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Berlin jittery about COSCO’s planned investment in Hamburg

Germany is having a national conversation about its economic ties with China, something that has come more into focus over a planned investment by state-run COSCO into one of the country’s port crown jewels.

The federal government continues to wrestle with the question of whether China’s largest maritime conglomerate can invest in the port of Hamburg.

COSCO’s terminal arm moved last year to take a 35% stake in the operator of the container terminal in Tollerort in the port of Hamburg, which would mark the first time ever that a foreign firm has been able to invest in this famous port.

Tollerort is one of three container terminals of the Hamburger Hafen und Lagerhausgesellschaft (HHLA), a company in which the local Hamburg government has a majority stake. HHLA and Hamburg’s mayor have approved the deal.

However, last month the Federal Ministry of Economics and Technology started to voice concerns about COSCO’s entrance. Berlin must approve the deal, and now an investment review procedure based on the Foreign Trade Act is under way.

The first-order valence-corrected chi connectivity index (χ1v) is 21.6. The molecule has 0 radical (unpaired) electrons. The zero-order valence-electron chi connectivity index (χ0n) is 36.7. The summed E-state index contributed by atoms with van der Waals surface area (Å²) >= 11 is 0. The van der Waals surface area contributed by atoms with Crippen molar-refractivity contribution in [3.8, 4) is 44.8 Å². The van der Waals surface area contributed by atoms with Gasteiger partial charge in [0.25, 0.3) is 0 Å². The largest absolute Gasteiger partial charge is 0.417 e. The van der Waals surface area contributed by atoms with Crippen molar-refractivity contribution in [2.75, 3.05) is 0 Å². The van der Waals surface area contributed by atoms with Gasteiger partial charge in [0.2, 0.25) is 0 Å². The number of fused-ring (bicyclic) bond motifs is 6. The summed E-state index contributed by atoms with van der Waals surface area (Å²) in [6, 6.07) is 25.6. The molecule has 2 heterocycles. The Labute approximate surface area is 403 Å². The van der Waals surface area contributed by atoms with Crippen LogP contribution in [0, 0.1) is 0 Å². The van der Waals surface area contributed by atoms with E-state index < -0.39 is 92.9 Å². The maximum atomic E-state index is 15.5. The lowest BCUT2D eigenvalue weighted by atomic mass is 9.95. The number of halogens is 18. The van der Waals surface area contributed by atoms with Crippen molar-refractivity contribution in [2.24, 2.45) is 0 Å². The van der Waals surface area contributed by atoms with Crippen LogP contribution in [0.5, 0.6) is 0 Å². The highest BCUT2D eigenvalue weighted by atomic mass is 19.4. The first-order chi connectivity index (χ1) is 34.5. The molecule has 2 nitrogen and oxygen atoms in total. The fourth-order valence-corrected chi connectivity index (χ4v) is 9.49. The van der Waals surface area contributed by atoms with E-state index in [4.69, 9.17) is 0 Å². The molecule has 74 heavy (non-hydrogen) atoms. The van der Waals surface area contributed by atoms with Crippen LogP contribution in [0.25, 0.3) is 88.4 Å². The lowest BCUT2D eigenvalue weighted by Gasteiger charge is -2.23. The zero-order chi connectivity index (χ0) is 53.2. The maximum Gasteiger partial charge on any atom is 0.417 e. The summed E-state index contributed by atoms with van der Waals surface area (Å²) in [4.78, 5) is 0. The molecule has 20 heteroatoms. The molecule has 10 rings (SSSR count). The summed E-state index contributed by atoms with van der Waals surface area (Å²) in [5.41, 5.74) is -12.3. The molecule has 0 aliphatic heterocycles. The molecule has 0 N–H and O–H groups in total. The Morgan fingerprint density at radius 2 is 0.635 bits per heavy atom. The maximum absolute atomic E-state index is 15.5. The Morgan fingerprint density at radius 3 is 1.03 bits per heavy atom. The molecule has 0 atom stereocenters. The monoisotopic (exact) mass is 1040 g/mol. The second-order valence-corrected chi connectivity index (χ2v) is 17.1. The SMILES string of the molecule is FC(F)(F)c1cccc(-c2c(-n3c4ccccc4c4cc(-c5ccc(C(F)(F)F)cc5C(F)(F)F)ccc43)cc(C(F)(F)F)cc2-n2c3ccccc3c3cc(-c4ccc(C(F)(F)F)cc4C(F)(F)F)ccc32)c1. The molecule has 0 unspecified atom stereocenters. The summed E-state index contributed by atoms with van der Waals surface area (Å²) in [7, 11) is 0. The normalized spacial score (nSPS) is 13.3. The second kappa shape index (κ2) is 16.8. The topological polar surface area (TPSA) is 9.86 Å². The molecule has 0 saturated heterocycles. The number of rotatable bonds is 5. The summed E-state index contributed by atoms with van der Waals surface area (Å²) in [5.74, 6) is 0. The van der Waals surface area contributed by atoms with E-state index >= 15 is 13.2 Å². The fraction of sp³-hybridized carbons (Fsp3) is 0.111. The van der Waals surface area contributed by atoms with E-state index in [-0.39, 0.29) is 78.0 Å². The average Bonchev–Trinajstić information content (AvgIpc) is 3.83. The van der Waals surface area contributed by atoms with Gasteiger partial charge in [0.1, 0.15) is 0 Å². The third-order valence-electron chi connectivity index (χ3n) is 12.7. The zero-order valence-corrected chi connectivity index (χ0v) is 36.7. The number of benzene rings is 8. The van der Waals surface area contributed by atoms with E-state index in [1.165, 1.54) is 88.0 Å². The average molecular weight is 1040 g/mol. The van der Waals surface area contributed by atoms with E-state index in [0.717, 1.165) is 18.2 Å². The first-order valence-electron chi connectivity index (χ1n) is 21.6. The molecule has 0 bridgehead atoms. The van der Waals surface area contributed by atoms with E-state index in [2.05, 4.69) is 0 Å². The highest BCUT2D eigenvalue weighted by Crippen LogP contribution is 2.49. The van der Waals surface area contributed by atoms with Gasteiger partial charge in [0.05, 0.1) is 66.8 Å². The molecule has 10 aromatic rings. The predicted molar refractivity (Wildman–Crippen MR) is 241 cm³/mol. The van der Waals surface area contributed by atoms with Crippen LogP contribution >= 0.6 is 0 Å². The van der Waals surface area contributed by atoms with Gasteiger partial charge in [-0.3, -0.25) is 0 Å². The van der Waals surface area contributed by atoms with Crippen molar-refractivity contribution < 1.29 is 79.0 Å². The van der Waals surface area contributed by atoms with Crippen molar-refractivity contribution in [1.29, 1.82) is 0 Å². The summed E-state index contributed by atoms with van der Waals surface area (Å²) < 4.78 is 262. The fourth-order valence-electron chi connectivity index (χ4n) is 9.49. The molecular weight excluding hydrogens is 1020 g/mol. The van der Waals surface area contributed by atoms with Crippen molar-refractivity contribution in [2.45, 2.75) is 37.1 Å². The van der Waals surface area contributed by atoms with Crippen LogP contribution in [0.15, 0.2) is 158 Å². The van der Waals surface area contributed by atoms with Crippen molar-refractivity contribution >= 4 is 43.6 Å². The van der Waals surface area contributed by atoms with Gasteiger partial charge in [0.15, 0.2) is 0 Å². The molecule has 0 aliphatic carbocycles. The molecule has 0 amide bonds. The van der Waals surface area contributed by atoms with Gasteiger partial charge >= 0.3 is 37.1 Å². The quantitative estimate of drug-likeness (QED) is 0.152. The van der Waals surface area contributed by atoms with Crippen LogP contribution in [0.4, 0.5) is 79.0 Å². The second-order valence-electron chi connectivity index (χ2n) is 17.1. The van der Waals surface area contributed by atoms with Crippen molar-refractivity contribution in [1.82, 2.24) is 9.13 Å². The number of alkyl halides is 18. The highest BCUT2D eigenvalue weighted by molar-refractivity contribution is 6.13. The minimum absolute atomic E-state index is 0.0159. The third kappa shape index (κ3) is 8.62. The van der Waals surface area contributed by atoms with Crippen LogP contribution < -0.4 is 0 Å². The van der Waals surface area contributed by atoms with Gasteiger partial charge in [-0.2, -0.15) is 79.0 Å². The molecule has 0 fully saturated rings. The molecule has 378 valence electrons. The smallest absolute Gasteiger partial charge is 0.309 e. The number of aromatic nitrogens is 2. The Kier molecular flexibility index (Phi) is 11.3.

Other COSCO investments in Europe have sparked controversy in the past, most notably the 2009 decision to take over Piraeus port in Greece.

Hamburg port executives are anxious to get the COSCO deal through with Axel Mattern, who heads up marketing, telling Reuters: “A rejection of the Chinese would be a disaster not only for the port but for Germany.”

Mattern stressed the COSCO deal was for a minority stake and involved no sale of land.

COSCO is already well entrenched in the city, operating its intra-European brand, Diamond Line, from there.

The Hamburg/COSCO debate is part of wider discussion Germany is having about its interaction with China, with many businesses now openly talking of scaling back business there.

Sam Chambers

Starting out with the Informa Group in 2000 in Hong Kong, Sam Chambers became editor of Maritime Asia magazine as well as East Asia Editor for the world’s oldest newspaper, Lloyd’s List. In 2005 he pursued a freelance career and wrote for a variety of titles including taking on the role of Asia Editor at Seatrade magazine and China correspondent for Supply Chain Asia. His work has also appeared in The Economist, The New York Times, The Sunday Times and The International Herald Tribune.
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